My “assistance” exercises have been pretty much non existent. I’m not doing goodmonrings, hip thrusts, lunges, or split squats. The only lower body exercises I’ve been doing are back squats, front squats, squatting off pins, and deadlifts. They’ve been working very well for me. I have no problem with performing the exercises listed above, however after doing 10+ sets of squats, I don’t really feel a need to do anything else. The only real assistance work I feel I’m doing is lat/upper back work. This is all done with pendlay rows, chins, inverted rows, and a some power cleans thrown in every now and then.

Pushing Training Frequency and Recovery Part I

I’m going to get part II of my piece on Carbohydrates up next week. For this week I just want to cover a few things I’ve been tinkering with on the training front that have been a complete opposite to the methods I’ve used for pretty much the entirety of my weight training career. I’ve had a few clients and other people ask me what my training looks like, so here it is. I will go over training frequency and recovery.

**After writing this, I realized it was way too long. So I’ll be releasing it in two parts.**

I’ve been training 6-9x per week over the past month. It’s been an excellent experience and it’s highly unlikely that I’ll go back to what I was doing before (unless time becomes severely limited). My old method of training was with a frequency of 3-4x per week, hitting each bodypart 2x/week (although I abhor stating that I trained bodyparts, I will use it because most people will understand this). Over the past few years, I’d train my lower body twice per week and my upper body 2x per week. My back would sometimes be hit 4 times per week as I always felt it recovered well and I love training my back.

I’m now squatting 6 times per week with pretty heavy weight (in relation to my 1 rep max). I’m talking about working my way up to 80-90% of my 1RM in each session. I’m back squatting, front squatting, and squatting off pins from parallel. After working my way up to a training max (which is a weight I know I can hit on any given day of the week, not a true competition max. Read this for more information on training maxes) I’ll hit a few more singles or doubles with a lighter weight.

Why am I squatting with such a high frequency? There are a few reasons:

1. I want to bring my squat up closer to my deadlift. My dead is a good 150 pounds better than my back squat and I’m not digging that. If someone tells you to get better at something do you A. Do it more frequently. or B. Do it just as much as you have been doing and/or less.

The answer is obvious. I want to squat more to get better at it. I want to groove the movement pattern as Stuart McGill, Grey Cook and many other great coaches suggest. By squatting more often I am literally practicing getting better at moving properly through the squat with a heavy weight.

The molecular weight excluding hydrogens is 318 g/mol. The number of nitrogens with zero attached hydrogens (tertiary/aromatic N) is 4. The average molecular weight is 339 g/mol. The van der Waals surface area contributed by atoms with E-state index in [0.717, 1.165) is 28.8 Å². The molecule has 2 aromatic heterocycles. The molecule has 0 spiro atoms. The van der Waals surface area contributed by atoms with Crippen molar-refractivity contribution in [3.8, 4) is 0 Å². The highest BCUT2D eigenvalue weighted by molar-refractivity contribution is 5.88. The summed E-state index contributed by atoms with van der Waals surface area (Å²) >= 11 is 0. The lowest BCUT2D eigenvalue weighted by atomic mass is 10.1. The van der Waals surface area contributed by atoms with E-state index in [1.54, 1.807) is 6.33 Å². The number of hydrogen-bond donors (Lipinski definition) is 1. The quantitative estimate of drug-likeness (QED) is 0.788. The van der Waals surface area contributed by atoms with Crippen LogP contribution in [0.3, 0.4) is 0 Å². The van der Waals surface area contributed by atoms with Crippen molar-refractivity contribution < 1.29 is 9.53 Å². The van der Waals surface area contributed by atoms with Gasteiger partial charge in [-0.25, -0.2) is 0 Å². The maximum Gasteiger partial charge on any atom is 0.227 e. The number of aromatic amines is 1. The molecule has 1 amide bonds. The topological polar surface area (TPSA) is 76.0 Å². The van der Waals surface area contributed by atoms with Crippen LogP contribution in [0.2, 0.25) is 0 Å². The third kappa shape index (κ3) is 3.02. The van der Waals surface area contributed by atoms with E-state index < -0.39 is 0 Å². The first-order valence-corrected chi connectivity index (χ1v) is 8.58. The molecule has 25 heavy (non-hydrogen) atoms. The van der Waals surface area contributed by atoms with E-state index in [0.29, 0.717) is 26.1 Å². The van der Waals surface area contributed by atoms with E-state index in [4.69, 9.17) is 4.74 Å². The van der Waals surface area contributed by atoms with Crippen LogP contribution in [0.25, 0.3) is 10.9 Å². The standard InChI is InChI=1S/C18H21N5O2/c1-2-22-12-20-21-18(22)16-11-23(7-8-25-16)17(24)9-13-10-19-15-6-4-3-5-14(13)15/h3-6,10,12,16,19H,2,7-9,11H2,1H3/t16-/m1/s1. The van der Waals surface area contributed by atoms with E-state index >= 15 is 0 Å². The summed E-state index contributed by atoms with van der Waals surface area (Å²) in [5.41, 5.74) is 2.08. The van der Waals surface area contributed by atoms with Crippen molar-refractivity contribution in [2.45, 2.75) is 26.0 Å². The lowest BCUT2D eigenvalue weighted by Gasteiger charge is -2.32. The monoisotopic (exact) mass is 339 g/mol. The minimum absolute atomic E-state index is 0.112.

2. The Bulgarians who massacred everyone at Olympic Lifting for decades, squatted heavy 6 days per week. If these beasts could squat with a crazy frequency under garbage living conditions I can’t think of a reason why I can’t under very high quality living conditions. The argument that many people use is that these guys were all on crazy drugs, and this allowed them to lift with such a high frequency. I don’t deny that they probably were using enough drugs to make Barry Bonds proud, but I still don’t think that a natural (natty) has to be pidgeon-holed into training the squat 1x/week because they aren’t using.

3. It’s awesome. I go in the gym, squat double what the average bro 1/4 squats then do a bunch of other awesome heavy lifting. I actually enjoy squatting this way, I know I’m getting stronger. I just singled 455 pounds at a bodyweight of 210 pounds with only a belt. My previous PR was 455 for a single with a belt, knee wraps and a bodyweight of 240. So this frequency business is working.

Jamie Lewis dug up some excellent points about training with a high frequency and low reps. His main points, that he got from Ivan Abadjiev, the Bulgarian Olympic teams’ coach are the following (pulled directly from the link above):

– Lifting a ton of singles at near-max weights will make you bigger and stronger.

– Not only will lifting ultra-heavy singles make you bigger and stronger, but you’ll lift with better form than you would with multiple reps.

These are good enough reasons enough for me. Check in later in the week for part II of this instalment.

Are Diets High In Carbohydrates Making You Fat? Part I

Are these to blame for your current waistline?